|A very LA breakfast at Sqirl|
Sqirl: My veganish friend Michelle vetoed my suggestion of Langer's for lunch and insisted on meeting us at Sqirl, the spelling of which really threw Siri for a loop when trying to get directions. Sqirl was THE most LA place we visited, and we liked it so much we went back for breakfast on our way out of town.
Why is it so LA? Where else do Americans eat salad for breakfast? (Not to mention lacto-fermented hot sauce and Turmeric Tonic.) It's a great success story: a Brandeis graduate started by making preserves and now has a full-service all-day breakfast place.
The first item on the menu, the Sorrel Pesto Rice Bowl ($8.25) is perfect for LA: it's delicious and healthy enough to allow me to keep my girlish figure. (Walda Frey: also a girl). To be honest, I didn't notice the namesake sorrel pesto but I have no complaints. It's a small treasure hunt of tidbits. Slivers of preserved Meyer lemon pop into almost every bite, making it the rare bowl of breakfast one could call "refreshing," and giving nice contrast to the sheep feta. You don't see the lacto-fermented hot sauce and you're not always aware it's there, but it leaves a nice buzz on your lips as you finish.
In-house baked goods are excellent, and I would be ashamed to list every one the three of us tried. Let's just say the blueberry mint scone was good and leave it there. But we weren't going to be veganish for our whole trip so ...
Langer's: The West Coast's answer to Katz's Deli in New York, Langer's is in its 70th year and looks it. I'll get this out of the way from the beginning: Nobody beats Katz for pastrami. But Langer's is a more pleasant place to eat. The wait staff is friendly and helpful, and you can relax in a booth or sit at the counter and watch the staff make all sorts of fatty stuff you think you might order next time. There's even a free parking lot! In downtown LA!
I had #44: Hot pastrami, sauerkraut and "nippy cheese" (a sharper style of American cheese) on grilled rye. I love sauerkraut but despise Russian dressing, so this is a perfect non-Reuben; it's a ballet of saltiness from the mild kraut and cheese and pepperiness from the ends of the rough-cut pastrami.
Having experienced Dodger Stadium food once (see below), we bought extra sandwiches to go for the WBC final and that got me a consultation with Langer's manager, who was concerned about spoilage and vetoed my first two sandwich orders. I respect that.
|"I'm seeing a theme here."|
I'm sorry to spoil this for you. I didn't know this and we went first into his final work, "Tijuanatanjierchandelier," without knowing anything. It's awesome: it's not just neon signs but also a collection of tourist geegaws, Indian blankets and other cultural artifacts. I made an entire circuit of the room before pausing in front of a neon sign reading "Stench Trench," and that made me look back at the room. Many of the signs now made sense: others, like "Wonder Bread," still make me wonder.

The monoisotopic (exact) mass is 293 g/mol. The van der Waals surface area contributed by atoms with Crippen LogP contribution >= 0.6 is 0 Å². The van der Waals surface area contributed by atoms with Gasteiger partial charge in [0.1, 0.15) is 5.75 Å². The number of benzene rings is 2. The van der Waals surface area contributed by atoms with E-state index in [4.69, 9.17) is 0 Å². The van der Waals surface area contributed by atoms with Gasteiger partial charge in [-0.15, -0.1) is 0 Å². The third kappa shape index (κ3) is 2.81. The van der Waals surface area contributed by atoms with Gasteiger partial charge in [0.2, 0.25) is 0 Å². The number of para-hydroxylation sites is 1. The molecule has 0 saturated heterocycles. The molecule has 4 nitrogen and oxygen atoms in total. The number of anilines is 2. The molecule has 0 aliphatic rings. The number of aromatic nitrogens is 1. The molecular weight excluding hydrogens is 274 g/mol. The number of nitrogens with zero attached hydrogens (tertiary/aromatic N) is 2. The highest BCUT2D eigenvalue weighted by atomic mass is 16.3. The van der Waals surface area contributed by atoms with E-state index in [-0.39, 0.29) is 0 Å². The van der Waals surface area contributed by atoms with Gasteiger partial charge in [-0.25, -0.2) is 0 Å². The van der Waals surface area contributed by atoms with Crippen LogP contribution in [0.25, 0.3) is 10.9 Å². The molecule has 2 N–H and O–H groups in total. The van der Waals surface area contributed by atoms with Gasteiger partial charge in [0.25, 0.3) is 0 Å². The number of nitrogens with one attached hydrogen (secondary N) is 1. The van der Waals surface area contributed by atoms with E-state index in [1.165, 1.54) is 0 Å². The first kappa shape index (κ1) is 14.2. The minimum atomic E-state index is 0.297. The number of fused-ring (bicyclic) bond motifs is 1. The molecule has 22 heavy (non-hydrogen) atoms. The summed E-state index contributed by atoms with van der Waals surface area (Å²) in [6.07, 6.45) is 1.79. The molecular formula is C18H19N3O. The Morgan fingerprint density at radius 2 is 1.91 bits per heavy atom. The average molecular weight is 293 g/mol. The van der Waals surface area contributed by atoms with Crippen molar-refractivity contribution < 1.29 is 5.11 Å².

We paused in our character-building art exploration to visit Blacktop Coffee across the street. It's the hippest coffee shop I've been to yet, and that's saying something.
They don't take cash. All drinks with milk are classified as "White" and cost one price. There are blocks of wood to sit on outside that look like outtakes from an art studio. And the cortado was damn fine. Wait -- couldn't "cortado" also mean ...
|Banchan at Jun Won|
We found Jun Won Restaurant on Eater's list of 38 top places in LA. The seafood was super-fresh; the steamed mackerel doused in hot sauce was a highlight, along with the many terrific made house banchan. The clear soup, often a lazy bowl of lightly flavored water, was so delicious, with an earthy, daikon-heavy note, that I finished it far too early in the meal. Word of caution: Koreans are never kidding when the menu calls a dish "spicy." For a feast that was way more than we could eat, the price was very reasonable. They don't sell beer or liquor but it seems like you can bring your own.
But she's not wrong culinarily. When Japan played the US in the semifinal, the Dodger Stadium concessionaire offered a choice of US dogs (with chili, cheese and mustard) or Japan dogs (with teriyaki sauce and green onions). Dodger Stadium's regular fare looked pretty bleak so my wife and I decided to take our familial conflict from the baseball diamond to the hot dog arena. The semifinal was a tough night for my wife, as Japan lost 2-1 on a couple infield misplays on a miserably drizzly, cold night. But she did at least enjoy the better hot dog. Teriyaki sauce on a hot dog works. Who knew?
|Team USA takes a victory lap|
Harris Ranch: There and back again
|Prime Rib "sandwich"|
This was March, though, so we stopped in both directions. On the way down I had the prime rib sandwich ($25): it's just an 8-ounce cut of prime rib on top of a slice of bread. Magnificent. I had a $10 glass of Pianetta Paso Robles Petite Sirah with it, which I ordered because it's great to see a small winery on a high-volume wine list: nice pairing, too. This was a pricey stop, but also one of the best meals of our trip.